Centred on a house by the river Trieux in Brittany, the Seznec affair continues to make waves in the French justice system. It's a real murder mystery (so much so that it's not even agreed a murder was committed), one whose answer is still disputed.
Guillaume Seznec (left) was master of a sawmill in the Breton town of Morlaix. Among his business associates was Pierre Quéméneur, wood merchant and a conseiller général
(roughly equivalent to a county councillor).
In May 1923, the two men took a business trip together, connected with the sale of American vehicles left in France after the First World War. That journey would end with the disappearance of Quéméneur and Seznec's eventual conviction for his murder.
On 25 May, Quéméneur and Seznec left the Hotel de Paris in Rennes in a Cadillac. They were on their way to Paris. Quéméneur was expected back on 28 May, but according to Seznec, he was first meeting an American called Chardy or Sherdly about a major deal involving second-hand Cadillacs. Seznec claimed that because the car kept breaking down, he'd left his colleague at a station where he was to take the train to Paris, while Seznec himself returned to Morlaix. However, Quéméneur was never seen again.
On 13 June, a telegram signed Quéméneur arrived from Le Havre, claiming he wouldn't be back for another few days. The next news came a week later, when a railway employee found his suitcase in the third-class waiting room. Among its contents was a typed sales contract for the manor house Traou Nez (right) to be sold by Quéméneur to Seznec - suspicious both because it was typed, unusual at the time, and because the price was a ridiculously low 35,000 francs.
Seznec had an explanation. He said that he had already paid over $4,000 which Quéméneur needed for the Cadillac sales deal; the francs were merely the outstanding balance. Quéméneur had typed the contract himself.
Unfortunately, this account was contradicted by witnesses who claimed to have seen the two men together on their way to Paris beyond Dreux station. As for the telegram and suitcase in Le Havre, Seznec was seen in the town on the day in question. He had just bought the typewriter used for the contract, using a false name, and forged Quéméneur's writing on the document. Experts also agreed that the teleraph form was in his writing.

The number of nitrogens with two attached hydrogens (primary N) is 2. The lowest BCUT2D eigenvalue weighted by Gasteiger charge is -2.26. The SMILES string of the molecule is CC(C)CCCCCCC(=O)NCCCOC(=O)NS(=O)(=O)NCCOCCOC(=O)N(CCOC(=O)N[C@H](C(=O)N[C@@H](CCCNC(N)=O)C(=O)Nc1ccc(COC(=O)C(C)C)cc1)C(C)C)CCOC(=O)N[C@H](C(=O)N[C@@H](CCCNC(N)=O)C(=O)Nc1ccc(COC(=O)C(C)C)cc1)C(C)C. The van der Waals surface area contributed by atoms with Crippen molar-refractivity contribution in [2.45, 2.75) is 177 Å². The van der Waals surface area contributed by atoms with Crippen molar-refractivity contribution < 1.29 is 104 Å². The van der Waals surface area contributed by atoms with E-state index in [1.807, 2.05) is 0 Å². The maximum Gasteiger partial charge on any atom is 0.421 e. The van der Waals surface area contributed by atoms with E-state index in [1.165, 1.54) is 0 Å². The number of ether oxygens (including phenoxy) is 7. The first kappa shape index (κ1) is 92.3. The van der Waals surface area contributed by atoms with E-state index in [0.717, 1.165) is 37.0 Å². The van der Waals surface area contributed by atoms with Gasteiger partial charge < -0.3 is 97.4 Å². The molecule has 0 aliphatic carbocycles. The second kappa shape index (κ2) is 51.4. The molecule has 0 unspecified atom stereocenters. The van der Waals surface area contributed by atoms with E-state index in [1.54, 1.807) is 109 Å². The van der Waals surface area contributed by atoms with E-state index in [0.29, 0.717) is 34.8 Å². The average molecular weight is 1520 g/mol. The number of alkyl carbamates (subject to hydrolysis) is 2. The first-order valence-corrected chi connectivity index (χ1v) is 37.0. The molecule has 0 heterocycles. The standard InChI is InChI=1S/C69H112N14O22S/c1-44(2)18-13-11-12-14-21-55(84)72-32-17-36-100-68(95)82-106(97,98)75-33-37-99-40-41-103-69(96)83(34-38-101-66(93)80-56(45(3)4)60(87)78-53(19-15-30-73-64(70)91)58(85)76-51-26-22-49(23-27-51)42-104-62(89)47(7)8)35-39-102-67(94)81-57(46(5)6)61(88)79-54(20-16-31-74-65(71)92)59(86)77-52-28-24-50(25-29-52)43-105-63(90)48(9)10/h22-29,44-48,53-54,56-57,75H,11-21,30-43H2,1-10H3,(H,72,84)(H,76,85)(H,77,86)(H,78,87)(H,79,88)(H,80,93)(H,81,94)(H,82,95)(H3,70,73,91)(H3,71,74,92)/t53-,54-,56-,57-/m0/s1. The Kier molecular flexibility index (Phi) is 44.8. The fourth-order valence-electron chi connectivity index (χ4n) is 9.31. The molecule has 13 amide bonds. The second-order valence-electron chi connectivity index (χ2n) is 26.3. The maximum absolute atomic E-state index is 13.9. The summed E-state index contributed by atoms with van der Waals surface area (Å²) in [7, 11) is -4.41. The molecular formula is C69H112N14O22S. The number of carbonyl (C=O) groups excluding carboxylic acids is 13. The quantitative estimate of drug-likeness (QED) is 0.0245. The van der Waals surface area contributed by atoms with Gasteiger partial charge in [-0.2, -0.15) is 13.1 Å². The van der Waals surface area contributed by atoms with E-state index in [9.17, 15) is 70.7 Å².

There was one big problem with the case, though: Quéméneur's body had not been found. Had he therefore met with some other fate, been murdered in Traou Nez by a third party, or even left the country for America? There have also been allegations of police misconduct as well as conflicting witness evidence.
Seznec's trial began in late October and lasted eight days, with 124 witnesses. On 4 November, he was convicted of murder. The jury did not agree that this was a pre-meditated trap, and he was sentenced to life imprisonment with hard labour. He was taken to a prison in French Guyana to serve his sentence. However, the story did not end there.
Seznec and his family always protested his innocence. He was released early, in 1947, but died in 1954 as a result of a supsicious hit-and-run accident in 1953. This final incident only reinforced doubts about his conviction; the last appeal against it was as recent as 2006. This was rejected on the basis that there was no new evidence casting doubt on Seznec's guilt. The matter therefore rests, but the questions have not gone away.
Meanwhile Traou Nez, the manor house at the centre of the affair, is now a stopping-point on the Paimpol-Pontrieux steam railway. There I discovered this murder mystery - somewhat incongruously while enjoying cider, crepes and rural peace.Further reading (in French): the appeal judgement.